GeoTech Wars - Vacation from History Is Over with Matthew Turpin
You can listen to this episode on the CSIS website, or wherever you get your podcasts
In this episode of GeoTech Wars, Kirti and Andrew discuss how the international economic system is adapting to the emerging “cold war” between the United States and China. They are joined by Matthew Turpin, who is a senior advisor at Palantir Technologies and a visiting fellow at the Hoover Institution specializing in U.S. policy towards China, economic statecraft, and technology innovation. Matt has significant experience in both U.S. national security and China, serving as the U.S. National Security Council’s Director for China, the Senior Advisor on China to the Secretary of Commerce, and as an advisor on the People’s Republic of China to the Chairman of the Joint Chiefs of Staff.
In the 1992 political philosophy book “The End of History and the Last Man,” author Francis Fukuyama argues that Western liberal democracy has emerged as the final form of human government. Humanity, he asserts, is not just in a post-war period, but in a post-history period where democracy will become increasingly dominant. Despite how alluring this may sound, however, it is now apparent that the fall of the Soviet Union did not represent the end of history; it was merely a brief interruption. Geopolitics remains as critical as ever, and the vacation from history is over.
Democracy is diminishing worldwide and, per Matthew, while the United States may not want it to be true, the nation is engaged in a cold war with China. The post-World War Two rules-based global system was designed to advantage open societies and undermine authoritarian regimes. In response, authoritarian regimes are attacking this system, recognizing that it represents an existential threat to their form of government. China, an authoritarian state and the second-largest economy in the world, increasingly asserts itself in international governance institutions and wields its economic influence to undermine global norms which run counter to its national interests. Thus, China is now a rival and competitor to the United States in all domains, from military, to economics, to technology.
Accordingly, the current landscape of globalization and the international system developed following World War Two are undergoing a significant reimagining. In the aftermath of the first Cold War, businesses believed that governments were no longer important and that a new borderless system had emerged where profits superseded politics and capital, labor, and goods could flow unrestricted. Today, however, businesses are recognizing that this logic is flawed. Geopolitics drives business models, not the other way around.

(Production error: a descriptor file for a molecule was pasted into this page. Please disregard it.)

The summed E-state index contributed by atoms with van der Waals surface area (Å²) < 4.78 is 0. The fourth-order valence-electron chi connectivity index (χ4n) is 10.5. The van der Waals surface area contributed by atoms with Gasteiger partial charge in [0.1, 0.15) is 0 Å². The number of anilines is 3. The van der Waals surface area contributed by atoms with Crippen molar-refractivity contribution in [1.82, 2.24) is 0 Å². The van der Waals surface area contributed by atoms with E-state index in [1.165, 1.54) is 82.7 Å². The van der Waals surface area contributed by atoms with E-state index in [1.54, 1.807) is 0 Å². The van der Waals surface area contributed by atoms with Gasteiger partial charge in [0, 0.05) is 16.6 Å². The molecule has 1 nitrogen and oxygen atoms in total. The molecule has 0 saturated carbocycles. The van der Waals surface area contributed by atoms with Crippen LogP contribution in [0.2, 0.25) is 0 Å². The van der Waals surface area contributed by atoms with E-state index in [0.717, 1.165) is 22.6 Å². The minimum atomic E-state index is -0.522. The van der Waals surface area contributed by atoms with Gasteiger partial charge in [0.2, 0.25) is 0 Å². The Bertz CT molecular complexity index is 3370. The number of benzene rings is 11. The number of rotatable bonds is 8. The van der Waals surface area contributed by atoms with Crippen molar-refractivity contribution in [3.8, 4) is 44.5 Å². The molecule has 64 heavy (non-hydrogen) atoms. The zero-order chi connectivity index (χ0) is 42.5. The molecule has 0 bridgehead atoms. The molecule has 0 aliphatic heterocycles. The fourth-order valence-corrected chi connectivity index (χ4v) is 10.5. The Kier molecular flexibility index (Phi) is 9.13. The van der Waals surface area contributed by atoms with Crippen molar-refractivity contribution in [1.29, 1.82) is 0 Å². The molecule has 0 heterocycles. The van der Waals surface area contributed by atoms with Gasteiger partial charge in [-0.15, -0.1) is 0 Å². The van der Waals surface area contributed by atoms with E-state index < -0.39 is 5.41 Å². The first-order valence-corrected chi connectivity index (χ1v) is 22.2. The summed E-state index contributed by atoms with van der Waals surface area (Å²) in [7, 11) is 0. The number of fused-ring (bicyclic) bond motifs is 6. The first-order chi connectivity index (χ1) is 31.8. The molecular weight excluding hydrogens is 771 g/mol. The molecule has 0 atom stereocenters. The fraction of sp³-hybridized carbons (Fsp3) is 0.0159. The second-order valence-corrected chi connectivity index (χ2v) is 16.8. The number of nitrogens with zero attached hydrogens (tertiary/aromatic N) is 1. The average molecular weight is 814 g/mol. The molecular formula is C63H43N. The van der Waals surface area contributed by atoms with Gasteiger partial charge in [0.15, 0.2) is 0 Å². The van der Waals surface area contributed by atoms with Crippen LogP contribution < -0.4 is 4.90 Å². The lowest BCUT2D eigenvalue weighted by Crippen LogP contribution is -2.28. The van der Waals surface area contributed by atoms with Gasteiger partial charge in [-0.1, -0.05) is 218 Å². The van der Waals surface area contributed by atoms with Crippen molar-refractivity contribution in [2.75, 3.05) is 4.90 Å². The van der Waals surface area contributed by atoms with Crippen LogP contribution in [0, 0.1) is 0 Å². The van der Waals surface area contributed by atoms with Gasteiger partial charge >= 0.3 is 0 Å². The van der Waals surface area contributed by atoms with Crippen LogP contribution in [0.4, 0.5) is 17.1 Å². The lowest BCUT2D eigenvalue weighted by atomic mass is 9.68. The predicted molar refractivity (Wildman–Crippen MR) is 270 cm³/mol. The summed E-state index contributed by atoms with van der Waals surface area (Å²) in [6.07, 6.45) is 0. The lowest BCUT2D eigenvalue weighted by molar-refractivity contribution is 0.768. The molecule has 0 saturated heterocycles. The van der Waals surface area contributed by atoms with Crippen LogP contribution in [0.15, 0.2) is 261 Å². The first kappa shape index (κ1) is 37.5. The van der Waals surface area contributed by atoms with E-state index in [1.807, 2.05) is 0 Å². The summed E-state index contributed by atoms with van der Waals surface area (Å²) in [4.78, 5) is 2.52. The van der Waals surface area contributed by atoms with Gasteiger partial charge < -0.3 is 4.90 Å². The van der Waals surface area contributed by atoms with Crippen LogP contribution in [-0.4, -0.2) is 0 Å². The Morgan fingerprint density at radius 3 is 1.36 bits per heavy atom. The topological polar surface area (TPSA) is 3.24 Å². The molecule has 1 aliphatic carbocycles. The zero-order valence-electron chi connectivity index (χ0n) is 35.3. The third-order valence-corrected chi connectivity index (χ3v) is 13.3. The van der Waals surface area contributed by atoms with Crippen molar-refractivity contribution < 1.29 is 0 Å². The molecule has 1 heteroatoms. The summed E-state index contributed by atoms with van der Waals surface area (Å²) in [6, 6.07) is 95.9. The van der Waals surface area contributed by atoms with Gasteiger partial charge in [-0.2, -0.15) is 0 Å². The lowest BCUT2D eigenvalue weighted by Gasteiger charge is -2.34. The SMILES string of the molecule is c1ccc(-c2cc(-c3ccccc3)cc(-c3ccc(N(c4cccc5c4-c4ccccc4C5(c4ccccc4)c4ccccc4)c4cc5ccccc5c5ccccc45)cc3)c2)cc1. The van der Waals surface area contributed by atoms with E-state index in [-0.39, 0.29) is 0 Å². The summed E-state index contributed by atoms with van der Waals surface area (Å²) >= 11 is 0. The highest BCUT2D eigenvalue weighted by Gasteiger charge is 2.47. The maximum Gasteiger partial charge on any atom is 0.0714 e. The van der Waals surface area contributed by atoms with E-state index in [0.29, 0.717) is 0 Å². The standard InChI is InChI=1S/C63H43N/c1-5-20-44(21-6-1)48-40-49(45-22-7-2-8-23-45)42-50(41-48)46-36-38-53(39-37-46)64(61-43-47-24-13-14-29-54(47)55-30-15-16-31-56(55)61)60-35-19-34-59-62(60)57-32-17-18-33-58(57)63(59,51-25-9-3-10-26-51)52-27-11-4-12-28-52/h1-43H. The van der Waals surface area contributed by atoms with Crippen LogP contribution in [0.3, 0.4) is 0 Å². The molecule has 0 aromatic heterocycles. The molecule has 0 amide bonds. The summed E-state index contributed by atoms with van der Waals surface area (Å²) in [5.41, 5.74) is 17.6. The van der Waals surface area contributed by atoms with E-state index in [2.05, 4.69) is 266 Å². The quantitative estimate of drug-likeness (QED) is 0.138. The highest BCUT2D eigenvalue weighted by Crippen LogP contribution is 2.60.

There is an inherent tension in the ongoing shift as, unlike the Cold War between the United States and the Soviet Union, the United States and China are highly economically interdependent. China is simultaneously the U.S.’ primary competitor and among its largest trading partners. For instance, one-third of U.S. semiconductor revenue is generated from sales to China, while several prominent U.S. semiconductor firms rely on China for up to 70 percent of their revenue.
Nevertheless, as Matt argues, economic interdependence will not stop the upcoming shift of the international system. Governments are playing an increasingly important role in international business, and there will be a period of significant disruption for incumbents who fail to adapt. While this transition will be costly for some, it also presents tremendous opportunity for both businesses and nations that adapt. Change is certain, but it is not necessarily negative. The United States and its allies have the opportunity and ability to create a new international system that incorporates the liberal values of openness and transparency in its foundation.
This piece summarizes the discussion in the episode of GeoTech Wars, “Vacation from History is Over.” It does not represent the opinions of the hosts.